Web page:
Legal bid to unmask Mail Online commenters fails

A woman has failed in a bid to obtain an order forcing Mail Online to disclose the identities of two people who made comments about her on the newspaper website.

Jane Clift applied to the High Court for an order instructing Martin Clarke, publisher of the Mail Online, to provide her with information which would help identify those who had added comments to a report about a successfull libel case in which she had brought.

The story that appeared on the Daily Mail & General Trust-owned website detailed how Clift had sued Slough Borough Council after it put her on its violent persons register.

Although most of the comments following the report were supportive, two were mildly critical and Clift sought to sue those that left these comments for defamation.

Clift found the article and the corresponding online comments a year after the reports were first published while looking for stories about the council's appeal over the case.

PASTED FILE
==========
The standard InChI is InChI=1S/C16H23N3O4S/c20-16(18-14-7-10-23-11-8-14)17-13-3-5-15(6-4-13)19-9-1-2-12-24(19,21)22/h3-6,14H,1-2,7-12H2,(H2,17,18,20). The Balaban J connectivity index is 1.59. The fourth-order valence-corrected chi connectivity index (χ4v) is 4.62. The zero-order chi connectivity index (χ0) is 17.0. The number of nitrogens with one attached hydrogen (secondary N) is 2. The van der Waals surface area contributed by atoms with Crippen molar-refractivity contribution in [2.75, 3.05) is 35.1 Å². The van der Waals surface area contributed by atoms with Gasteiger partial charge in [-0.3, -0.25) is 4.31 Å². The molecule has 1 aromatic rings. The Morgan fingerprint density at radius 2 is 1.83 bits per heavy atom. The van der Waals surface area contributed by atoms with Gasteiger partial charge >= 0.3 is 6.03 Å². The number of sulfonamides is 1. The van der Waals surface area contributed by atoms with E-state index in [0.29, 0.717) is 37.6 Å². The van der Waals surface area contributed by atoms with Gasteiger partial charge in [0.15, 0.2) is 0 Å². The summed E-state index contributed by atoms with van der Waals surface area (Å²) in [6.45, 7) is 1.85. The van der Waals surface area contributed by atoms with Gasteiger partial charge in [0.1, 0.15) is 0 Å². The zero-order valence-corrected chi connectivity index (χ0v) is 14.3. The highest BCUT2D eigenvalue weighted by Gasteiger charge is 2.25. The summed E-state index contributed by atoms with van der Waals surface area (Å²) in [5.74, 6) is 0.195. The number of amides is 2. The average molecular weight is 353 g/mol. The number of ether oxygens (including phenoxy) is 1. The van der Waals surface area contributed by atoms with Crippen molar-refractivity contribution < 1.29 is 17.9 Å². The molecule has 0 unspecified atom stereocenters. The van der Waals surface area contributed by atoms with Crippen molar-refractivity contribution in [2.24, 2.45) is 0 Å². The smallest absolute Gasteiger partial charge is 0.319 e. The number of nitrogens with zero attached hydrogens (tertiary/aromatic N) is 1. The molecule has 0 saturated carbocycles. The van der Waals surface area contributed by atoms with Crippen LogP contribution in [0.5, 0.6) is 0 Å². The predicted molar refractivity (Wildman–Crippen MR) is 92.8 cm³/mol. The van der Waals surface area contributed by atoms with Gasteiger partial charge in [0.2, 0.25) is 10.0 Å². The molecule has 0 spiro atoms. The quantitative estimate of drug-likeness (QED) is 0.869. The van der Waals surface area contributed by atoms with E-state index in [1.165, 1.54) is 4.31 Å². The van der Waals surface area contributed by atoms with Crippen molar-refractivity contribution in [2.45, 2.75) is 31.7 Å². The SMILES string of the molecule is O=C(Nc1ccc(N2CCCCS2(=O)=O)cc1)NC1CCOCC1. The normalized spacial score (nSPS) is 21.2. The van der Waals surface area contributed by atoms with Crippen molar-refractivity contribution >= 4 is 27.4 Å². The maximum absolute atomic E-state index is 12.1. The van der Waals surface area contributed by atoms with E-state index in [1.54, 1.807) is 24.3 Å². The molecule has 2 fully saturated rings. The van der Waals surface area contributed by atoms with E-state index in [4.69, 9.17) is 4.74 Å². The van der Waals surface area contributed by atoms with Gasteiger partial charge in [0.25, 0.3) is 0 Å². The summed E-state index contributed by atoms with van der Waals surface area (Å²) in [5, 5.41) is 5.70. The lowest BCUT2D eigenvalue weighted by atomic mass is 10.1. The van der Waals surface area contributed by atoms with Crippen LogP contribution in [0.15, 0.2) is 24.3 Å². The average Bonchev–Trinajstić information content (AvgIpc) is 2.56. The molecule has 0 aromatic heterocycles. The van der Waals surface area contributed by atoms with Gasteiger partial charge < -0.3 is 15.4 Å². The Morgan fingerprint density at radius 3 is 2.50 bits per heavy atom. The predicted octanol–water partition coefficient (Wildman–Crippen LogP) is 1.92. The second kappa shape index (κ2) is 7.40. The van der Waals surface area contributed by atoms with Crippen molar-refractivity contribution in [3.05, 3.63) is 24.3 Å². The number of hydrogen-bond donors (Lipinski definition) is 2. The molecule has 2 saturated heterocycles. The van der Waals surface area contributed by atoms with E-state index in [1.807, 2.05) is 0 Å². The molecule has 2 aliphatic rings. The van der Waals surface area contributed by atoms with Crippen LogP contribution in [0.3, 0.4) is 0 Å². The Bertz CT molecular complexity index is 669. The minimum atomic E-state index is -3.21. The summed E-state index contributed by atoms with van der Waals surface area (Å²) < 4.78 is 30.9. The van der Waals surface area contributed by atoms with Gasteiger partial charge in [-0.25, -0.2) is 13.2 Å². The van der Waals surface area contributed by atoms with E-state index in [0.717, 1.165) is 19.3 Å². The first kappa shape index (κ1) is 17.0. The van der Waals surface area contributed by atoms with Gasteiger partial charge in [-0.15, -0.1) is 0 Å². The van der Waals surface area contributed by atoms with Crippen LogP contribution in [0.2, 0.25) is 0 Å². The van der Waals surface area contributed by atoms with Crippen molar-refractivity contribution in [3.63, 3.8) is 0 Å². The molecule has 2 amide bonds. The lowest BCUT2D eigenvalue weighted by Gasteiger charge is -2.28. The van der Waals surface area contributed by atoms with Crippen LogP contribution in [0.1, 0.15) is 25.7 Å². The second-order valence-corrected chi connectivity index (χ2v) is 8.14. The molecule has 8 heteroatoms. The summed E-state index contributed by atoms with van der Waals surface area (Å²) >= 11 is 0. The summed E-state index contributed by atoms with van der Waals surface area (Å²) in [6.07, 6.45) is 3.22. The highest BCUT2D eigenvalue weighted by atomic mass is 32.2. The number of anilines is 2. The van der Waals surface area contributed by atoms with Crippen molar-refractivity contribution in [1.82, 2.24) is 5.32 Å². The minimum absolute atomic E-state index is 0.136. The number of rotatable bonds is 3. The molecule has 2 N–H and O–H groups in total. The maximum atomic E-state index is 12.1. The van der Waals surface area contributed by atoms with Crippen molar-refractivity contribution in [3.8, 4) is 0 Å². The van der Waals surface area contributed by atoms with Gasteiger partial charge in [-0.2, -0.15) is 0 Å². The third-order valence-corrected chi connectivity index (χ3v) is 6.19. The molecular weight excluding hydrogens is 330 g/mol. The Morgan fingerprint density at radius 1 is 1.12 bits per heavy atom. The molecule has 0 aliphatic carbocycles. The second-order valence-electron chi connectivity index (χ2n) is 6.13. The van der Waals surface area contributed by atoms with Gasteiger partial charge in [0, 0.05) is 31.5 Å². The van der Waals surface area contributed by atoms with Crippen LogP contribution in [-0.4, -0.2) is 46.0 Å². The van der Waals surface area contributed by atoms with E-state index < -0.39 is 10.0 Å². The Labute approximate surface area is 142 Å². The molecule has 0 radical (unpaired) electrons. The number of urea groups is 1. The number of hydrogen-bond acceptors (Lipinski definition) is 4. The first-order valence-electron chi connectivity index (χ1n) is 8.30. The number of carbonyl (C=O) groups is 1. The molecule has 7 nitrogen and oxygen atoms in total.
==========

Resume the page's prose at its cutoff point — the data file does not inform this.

In correspondence, Clift had described the newspaper's coverage as excellent and the postings would have been read in that context.

Justice Sharp refused to grant the orders Clift sought as the potential disclosure of information to her engaged the users' rights to respect for their private and family lives under Article 8 of the European Convention on Human Rights.

The court also had to take into account the privacy policy of Associated Newspapers, publisher of the Daily Mail and Mail Online, it was therefore disproportionate to grant the application and it was appropriate to refuse it, the judgment concluded.

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